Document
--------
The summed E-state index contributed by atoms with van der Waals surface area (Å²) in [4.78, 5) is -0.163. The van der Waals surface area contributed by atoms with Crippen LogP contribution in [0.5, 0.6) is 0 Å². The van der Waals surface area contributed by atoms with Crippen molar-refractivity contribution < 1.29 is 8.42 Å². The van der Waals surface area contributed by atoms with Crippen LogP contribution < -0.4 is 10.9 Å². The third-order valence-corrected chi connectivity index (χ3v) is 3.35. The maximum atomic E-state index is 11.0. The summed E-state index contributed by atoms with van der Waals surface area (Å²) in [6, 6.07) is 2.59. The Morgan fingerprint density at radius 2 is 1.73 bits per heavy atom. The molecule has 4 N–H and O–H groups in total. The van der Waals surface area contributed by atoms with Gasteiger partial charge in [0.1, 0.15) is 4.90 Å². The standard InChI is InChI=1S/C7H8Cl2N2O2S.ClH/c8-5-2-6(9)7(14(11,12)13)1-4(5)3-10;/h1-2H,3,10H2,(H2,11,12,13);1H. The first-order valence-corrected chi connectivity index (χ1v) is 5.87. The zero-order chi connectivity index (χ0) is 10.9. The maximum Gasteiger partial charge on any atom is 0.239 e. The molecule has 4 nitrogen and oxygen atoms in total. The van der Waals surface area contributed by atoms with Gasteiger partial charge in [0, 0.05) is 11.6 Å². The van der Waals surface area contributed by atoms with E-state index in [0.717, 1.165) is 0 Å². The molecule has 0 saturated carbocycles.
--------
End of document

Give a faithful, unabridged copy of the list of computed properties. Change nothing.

The summed E-state index contributed by atoms with van der Waals surface area (Å²) in [4.78, 5) is -0.163. The van der Waals surface area contributed by atoms with Crippen LogP contribution in [0.5, 0.6) is 0 Å². The van der Waals surface area contributed by atoms with Crippen molar-refractivity contribution < 1.29 is 8.42 Å². The van der Waals surface area contributed by atoms with Crippen LogP contribution < -0.4 is 10.9 Å². The third-order valence-corrected chi connectivity index (χ3v) is 3.35. The maximum atomic E-state index is 11.0. The summed E-state index contributed by atoms with van der Waals surface area (Å²) in [6, 6.07) is 2.59. The Morgan fingerprint density at radius 2 is 1.73 bits per heavy atom. The molecule has 4 N–H and O–H groups in total. The van der Waals surface area contributed by atoms with Gasteiger partial charge in [0.1, 0.15) is 4.90 Å². The standard InChI is InChI=1S/C7H8Cl2N2O2S.ClH/c8-5-2-6(9)7(14(11,12)13)1-4(5)3-10;/h1-2H,3,10H2,(H2,11,12,13);1H. The first-order valence-corrected chi connectivity index (χ1v) is 5.87. The zero-order chi connectivity index (χ0) is 10.9. The maximum Gasteiger partial charge on any atom is 0.239 e. The molecule has 4 nitrogen and oxygen atoms in total. The van der Waals surface area contributed by atoms with Gasteiger partial charge in [0, 0.05) is 11.6 Å². The van der Waals surface area contributed by atoms with E-state index in [0.717, 1.165) is 0 Å². The molecule has 0 saturated carbocycles.